Leonardo was himself in touch with that secret international
cult of wisdom of poets statesmen beggars of Christian
Jew Mohammedan of natural nobility whose impact
on our civilization is so incalculable. The similarities
between the Italian ideal and the Sufic one speak for
themselves and we may even speculate that Leonardo was
himself a secret Master. Certainly some such tradition may
have existed then may in fact still exist I do not speak of


such derivative parodies as the Freemasons. Certainly such
men may still exist must exist Dixie Walker for instance.
What better summary of the teaching indeed than
Lawrence's motto I mean D.H. glad sure and indifferent.
Maybe we are all gifted with a secret wisdom we are unable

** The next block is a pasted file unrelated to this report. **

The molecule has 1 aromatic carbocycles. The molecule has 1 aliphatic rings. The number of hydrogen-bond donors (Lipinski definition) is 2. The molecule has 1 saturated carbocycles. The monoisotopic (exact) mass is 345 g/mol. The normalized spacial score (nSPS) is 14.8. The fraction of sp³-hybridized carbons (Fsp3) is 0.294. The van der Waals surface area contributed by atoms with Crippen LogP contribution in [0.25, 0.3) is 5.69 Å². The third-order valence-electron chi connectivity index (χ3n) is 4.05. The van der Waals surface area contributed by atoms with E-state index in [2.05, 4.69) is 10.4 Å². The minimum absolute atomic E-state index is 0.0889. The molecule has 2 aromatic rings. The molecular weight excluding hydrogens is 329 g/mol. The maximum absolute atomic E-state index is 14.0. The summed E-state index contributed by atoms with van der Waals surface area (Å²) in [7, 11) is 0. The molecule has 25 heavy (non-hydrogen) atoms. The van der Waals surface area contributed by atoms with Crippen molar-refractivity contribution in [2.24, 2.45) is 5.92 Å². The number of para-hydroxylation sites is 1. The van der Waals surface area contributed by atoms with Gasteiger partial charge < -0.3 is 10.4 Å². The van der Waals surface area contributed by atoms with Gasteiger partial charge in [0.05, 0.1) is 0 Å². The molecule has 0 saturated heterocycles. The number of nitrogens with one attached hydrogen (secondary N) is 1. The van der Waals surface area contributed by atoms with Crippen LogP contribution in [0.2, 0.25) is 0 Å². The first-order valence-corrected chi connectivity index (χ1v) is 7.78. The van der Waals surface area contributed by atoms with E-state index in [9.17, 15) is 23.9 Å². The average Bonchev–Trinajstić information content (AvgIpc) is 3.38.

to utter. Maybe we need to speak with tongues.
	What does that mean Kent.
	I don't know says Kent. Kent sits down on the curb he
 

looks depressed.
	I thought we were going to go skating says Artie I can't
says Kent.
	Why not.
	I forgot my skate key.
	You want me to get it for you says Artie.
	Let's you and me go together Kent pulls himself up.
	What about him says Artie.


	He's Jewish they limp off together.
	Are you leaving me flat I say.
	Are you leaving me flat I yell.
	Artie looks over his shoulder yeah he says.
	Flat leavers I yell.
	Larry Lloyd and Lance come down the street walking
three abreast because they're brothers. Hi Larry I say.
Hi Lloyd. Hi Lance.


	Roosevelt or Wilkie says Larry.
	Roosevelt Larry belts me in the face.
	I get up holding my lip. Hey.
	Roosevelt or Wilkie says Lloyd.
	Roosevelt Lloyd belts me in the stomach. I get up
shaking my head hey come on.
	Lance is smaller than me. Roosevelt or Wilkie he says.
	Wilkie Larry and Lloyd grab my arms and Lance kicks


me in the balls I start crying.
	Crybaby they say they let me go and walk on down the
street I go over to the cut Big Bish is there. So are
Dominick Salvador and Vince so is dumb Gerard so is Murphy